Hands-on with the Zoom Q3 camcorder

CNET's Donald Bell gets his hands on the new Zoom Q3, a digital video recorder with a big emphasis on audio quality.

Photo of the Zoom Q3 camcorder.
The Zoom Q3 camcorder brings quality audio to the solid-state video camera market. Donald Bell/CNET

Update: CNET's full review of the Zoom Q3 is now available.

As the audiophile's answer to the Flip camcorder craze, the Zoom Q3 ($249) takes a basic pocket video camera and bestows it with a high-quality stereo microphone and advanced audio-recording options. After a weekend playing with the Q3 and testing its audio and video capabilities against the Flip Ultra HD, I have a few initial observations to share.

Test image of the Zoom Q3 against the Flip Ultra HD.
Compared with the Flip Ultra HD (bottom) the Zoom Q3's video quality appears washed out, hazy, and oddly grainy. The sound quality is exceptional, but not enough to make up for the video's deficiencies. Click to enlarge. Donald Bell/CNET

First off, let's hold no illusions about the Q3's video quality. The standard-definition 640x480 recordings (stored in a .MOV container format) are exceedingly average, making even the first-gen Flip cameras look good by comparison. There are no settings to adjust video quality, and results are particularly poor in low-light conditions. Zoom's own marketing for the Q3 calls it, "A little bit of video...a whole lot of audio," which is a clever way to couch the fact that the video quality sucks.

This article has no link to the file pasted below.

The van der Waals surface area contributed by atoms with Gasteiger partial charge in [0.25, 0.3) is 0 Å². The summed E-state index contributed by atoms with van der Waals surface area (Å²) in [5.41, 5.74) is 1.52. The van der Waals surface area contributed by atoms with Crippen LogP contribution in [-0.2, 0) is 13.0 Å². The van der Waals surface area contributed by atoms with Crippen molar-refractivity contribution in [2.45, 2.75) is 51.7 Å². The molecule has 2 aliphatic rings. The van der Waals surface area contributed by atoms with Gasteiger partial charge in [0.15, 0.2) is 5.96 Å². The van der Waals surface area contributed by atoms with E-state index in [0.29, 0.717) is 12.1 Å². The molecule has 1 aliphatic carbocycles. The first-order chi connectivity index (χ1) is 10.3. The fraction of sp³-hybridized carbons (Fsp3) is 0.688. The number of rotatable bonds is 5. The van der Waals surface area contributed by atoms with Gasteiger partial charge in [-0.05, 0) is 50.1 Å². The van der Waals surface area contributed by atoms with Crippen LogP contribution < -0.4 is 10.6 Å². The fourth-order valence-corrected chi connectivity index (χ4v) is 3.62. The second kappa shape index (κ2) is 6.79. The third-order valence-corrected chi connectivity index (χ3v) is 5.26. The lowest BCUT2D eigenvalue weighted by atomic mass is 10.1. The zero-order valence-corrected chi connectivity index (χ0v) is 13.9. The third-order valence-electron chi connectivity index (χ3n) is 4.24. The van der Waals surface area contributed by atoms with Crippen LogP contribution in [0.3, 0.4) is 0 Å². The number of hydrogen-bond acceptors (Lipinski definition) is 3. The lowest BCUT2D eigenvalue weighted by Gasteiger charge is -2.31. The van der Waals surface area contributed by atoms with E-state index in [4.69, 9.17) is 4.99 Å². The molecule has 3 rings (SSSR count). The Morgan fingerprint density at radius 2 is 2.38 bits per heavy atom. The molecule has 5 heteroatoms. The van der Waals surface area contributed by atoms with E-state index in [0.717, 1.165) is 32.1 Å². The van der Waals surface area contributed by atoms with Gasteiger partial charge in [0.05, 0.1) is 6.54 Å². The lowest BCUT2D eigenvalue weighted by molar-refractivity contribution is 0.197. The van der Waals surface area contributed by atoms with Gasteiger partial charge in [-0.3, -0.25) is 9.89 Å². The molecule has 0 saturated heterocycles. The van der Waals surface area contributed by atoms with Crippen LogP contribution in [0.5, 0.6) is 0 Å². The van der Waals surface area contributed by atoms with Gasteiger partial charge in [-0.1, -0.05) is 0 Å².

To be fair, the second half of Zoom's marketing slogan holds true: there is "a whole lot of audio" going on here. A pair of quality condenser mics are arranged on the top of the Q3 in an XY pattern, concealed behind a metal cage with an integrated windscreen. You also have a dramatic assortment of recording options, ranging from Pro Tools-ready 48kHz (24bit) WAV, down to 48kbps MP3, and all points in between (including a satisfying 320kbps MP3 compromise). A switch on the left side takes you between three recording-level settings (low, high, and automatic), but unlike Zoom's other audio recorders, there's no way to fine-tune the gain beyond these settings.

Another aspect of the Zoom Q3 that seems out of step with its emphasis on audio is the lack of any type of external audio input. The Q3's mics are great for most applications, but a minijack microphone input would have added a unique flexibility not offered by many competitors (the Kodak Zi8 is a notable exception). That said, Zoom does include a headphone jack, giving the Q3 the rare capability of direct audio monitoring.

To make a long story short, the Zoom Q3 video recorder offers above-average sound quality--but that's about the only good thing you can say about it. The product is relatively bulky, the video quality is sad, and battery life is unremarkable. If you're front row at your favorite concert, the Q3 may be the best route for capturing great audio along with passable video, but Flip and Kodak have better products for the other 99 percent of your nonrock-star lifestyle. Stay tuned for a full review.

 

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